Medical and healthcare issues are corporal responsibilities and duties for all parties that are concerned and affected by health care issues that might prevail. In the case of the implantation of the breast implanted on women in the UK, the moral duty of care lies amongst all the parties that were affected by the issue. The National Health Service, the private manufacturers of the implant, the Government administration through the department of health and finally the patients have a moral responsibility too. However, due to the specificity of this matter the moral duty of the various parties extends to some limits (Carrier, 24)
The manufacturers and the implanters of the breast implants have the responsibility of removing or otherwise replacing the implant if the mistake and reason for the doubt of the rupture lays on the negligence of the manufacturer and so it to the implanting hospitals. This is will have to be done at no cost “The idea of the NHS being free at the point of use is contained in its core principles from the original NHS set-up, which are non-negotiable at their root but have variously been open to some interpretation over the years” (Veatch, 66). At this juncture, the government through the department of health has to exercise its responsibility here by ensuring that the bills for the removal or replacement are not taken by the patient. Just like the NHS, the private sectors both in the manufacturing and surgical performance have the moral responsibility and duty to provide its patients after-care services.
As a nation’s representative in the issues of health in general, the department of health and the whole community of Britain have the obligation to regard health care as something of moral right, meaning that every Briton have an enforceable right to health care and hence medication (Mol, 68). As a society, it is our obligation to see that economic challenges of patients are not a barrier to their health care access. It therefore follows that, it is the right of the cosmetic surgery patients to have them being attended at no additional court despite lack of clear responsibility negligence between the manufacturers and the implanters of the cosmetic breasts.
Companies have to view human health as being different from other common goods and services. Health should be viewed to be morally different in the society. Purchasing a Cadillac Seville for each and every Briton cannot be felt as a moral obligation, same for buying an old car for someone to drive it to and from working place and neither could someone feel moral obligation to purchase a television set for someone who cannot afford. “Health care is an important morally different activity altogether” (Ham, 61).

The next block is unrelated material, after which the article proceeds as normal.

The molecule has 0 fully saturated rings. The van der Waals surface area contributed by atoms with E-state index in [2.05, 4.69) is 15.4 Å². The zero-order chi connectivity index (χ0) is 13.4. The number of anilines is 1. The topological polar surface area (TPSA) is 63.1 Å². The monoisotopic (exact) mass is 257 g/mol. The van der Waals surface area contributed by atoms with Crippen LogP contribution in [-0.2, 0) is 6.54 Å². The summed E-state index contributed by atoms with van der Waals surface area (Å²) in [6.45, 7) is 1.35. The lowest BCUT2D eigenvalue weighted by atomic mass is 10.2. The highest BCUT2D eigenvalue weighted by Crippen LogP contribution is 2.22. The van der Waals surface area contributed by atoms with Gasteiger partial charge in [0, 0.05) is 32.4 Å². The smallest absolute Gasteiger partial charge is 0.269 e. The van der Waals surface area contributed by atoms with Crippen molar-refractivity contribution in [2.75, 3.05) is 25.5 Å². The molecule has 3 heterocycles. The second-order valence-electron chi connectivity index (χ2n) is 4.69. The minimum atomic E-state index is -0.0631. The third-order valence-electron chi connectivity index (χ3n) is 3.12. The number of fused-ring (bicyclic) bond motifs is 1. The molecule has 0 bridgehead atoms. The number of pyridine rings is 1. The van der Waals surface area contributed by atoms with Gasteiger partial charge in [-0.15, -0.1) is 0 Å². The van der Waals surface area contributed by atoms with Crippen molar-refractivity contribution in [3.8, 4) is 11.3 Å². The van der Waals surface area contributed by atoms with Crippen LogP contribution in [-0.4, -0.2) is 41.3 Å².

Women who undergo breast implants in private hospitals have the right to receive full care from such hospitals. It is the moral duty of private hospitals to great care of their patients to avoid shifting unnecessary responsibilities to the national health services (NHS). It is the moral duty of the private hospitals to provide high post-surgery care to their patients as required by the health policy. As with the NHS, private clinics are expected to provide care to the women they remove implants. This will ensure that women receive care from the hospitals in which they receive PIP implant removal. The shift of responsibilities from private hospitals to NHS will reduce. “The NHS has further agreed a formal constitution which sets out the legal rights and responsibilities of the NHS, its staff, and users of the service and makes additional non-binding pledges regarding many key aspects of its operations” (Carrier, 99). This also ensures that the taxpayer is not given the bill, which was supposed to be for such hospitals.
Most of the private hospitals operate for business gains only. After the operation, the patient is not attended to. This calls for the government to intervene in such situations. However if this private hospitals are allowed to operate on their own they will undermine the health of the patient. More so, because they operate as business oriented hospitals they will robe the taxpayer of their money .This is because they will double bill the patient. They will ask them to pay for the bill at the time of PIP implant removal and when the patient is going for the subsequent check-ups. It is the moral responsibility of private hospitals to provide quality treatments of the patients as required by the health policies (Veatch, 122).